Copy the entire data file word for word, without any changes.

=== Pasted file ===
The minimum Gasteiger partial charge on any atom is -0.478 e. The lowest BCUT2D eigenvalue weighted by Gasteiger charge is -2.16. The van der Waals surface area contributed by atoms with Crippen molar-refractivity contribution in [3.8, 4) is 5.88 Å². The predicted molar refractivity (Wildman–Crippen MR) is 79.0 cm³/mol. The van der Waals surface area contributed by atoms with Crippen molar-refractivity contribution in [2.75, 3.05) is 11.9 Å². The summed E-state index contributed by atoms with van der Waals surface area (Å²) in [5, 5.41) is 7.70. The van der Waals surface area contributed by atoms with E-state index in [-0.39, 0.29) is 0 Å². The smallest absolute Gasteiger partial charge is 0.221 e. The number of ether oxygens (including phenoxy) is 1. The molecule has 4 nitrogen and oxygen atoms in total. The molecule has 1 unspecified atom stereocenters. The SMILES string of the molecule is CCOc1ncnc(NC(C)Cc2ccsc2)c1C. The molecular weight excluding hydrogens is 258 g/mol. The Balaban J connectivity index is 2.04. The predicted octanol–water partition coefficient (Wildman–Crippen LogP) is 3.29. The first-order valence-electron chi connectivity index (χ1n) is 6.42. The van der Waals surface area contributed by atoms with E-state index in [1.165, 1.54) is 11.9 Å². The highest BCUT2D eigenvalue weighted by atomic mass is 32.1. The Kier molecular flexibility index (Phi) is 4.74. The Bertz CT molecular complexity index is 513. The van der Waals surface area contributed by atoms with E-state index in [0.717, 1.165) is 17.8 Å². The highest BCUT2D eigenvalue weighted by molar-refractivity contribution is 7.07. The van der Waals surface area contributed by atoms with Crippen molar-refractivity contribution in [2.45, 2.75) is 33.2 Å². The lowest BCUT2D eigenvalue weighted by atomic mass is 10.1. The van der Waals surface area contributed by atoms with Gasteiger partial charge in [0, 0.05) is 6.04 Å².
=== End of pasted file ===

The minimum Gasteiger partial charge on any atom is -0.478 e. The lowest BCUT2D eigenvalue weighted by Gasteiger charge is -2.16. The van der Waals surface area contributed by atoms with Crippen molar-refractivity contribution in [3.8, 4) is 5.88 Å². The predicted molar refractivity (Wildman–Crippen MR) is 79.0 cm³/mol. The van der Waals surface area contributed by atoms with Crippen molar-refractivity contribution in [2.75, 3.05) is 11.9 Å². The summed E-state index contributed by atoms with van der Waals surface area (Å²) in [5, 5.41) is 7.70. The van der Waals surface area contributed by atoms with E-state index in [-0.39, 0.29) is 0 Å². The smallest absolute Gasteiger partial charge is 0.221 e. The number of ether oxygens (including phenoxy) is 1. The molecule has 4 nitrogen and oxygen atoms in total. The molecule has 1 unspecified atom stereocenters. The SMILES string of the molecule is CCOc1ncnc(NC(C)Cc2ccsc2)c1C. The molecular weight excluding hydrogens is 258 g/mol. The Balaban J connectivity index is 2.04. The predicted octanol–water partition coefficient (Wildman–Crippen LogP) is 3.29. The first-order valence-electron chi connectivity index (χ1n) is 6.42. The van der Waals surface area contributed by atoms with E-state index in [1.165, 1.54) is 11.9 Å². The highest BCUT2D eigenvalue weighted by atomic mass is 32.1. The Kier molecular flexibility index (Phi) is 4.74. The Bertz CT molecular complexity index is 513. The van der Waals surface area contributed by atoms with E-state index in [0.717, 1.165) is 17.8 Å². The highest BCUT2D eigenvalue weighted by molar-refractivity contribution is 7.07. The van der Waals surface area contributed by atoms with Crippen molar-refractivity contribution in [2.45, 2.75) is 33.2 Å². The lowest BCUT2D eigenvalue weighted by atomic mass is 10.1. The van der Waals surface area contributed by atoms with Gasteiger partial charge in [0, 0.05) is 6.04 Å².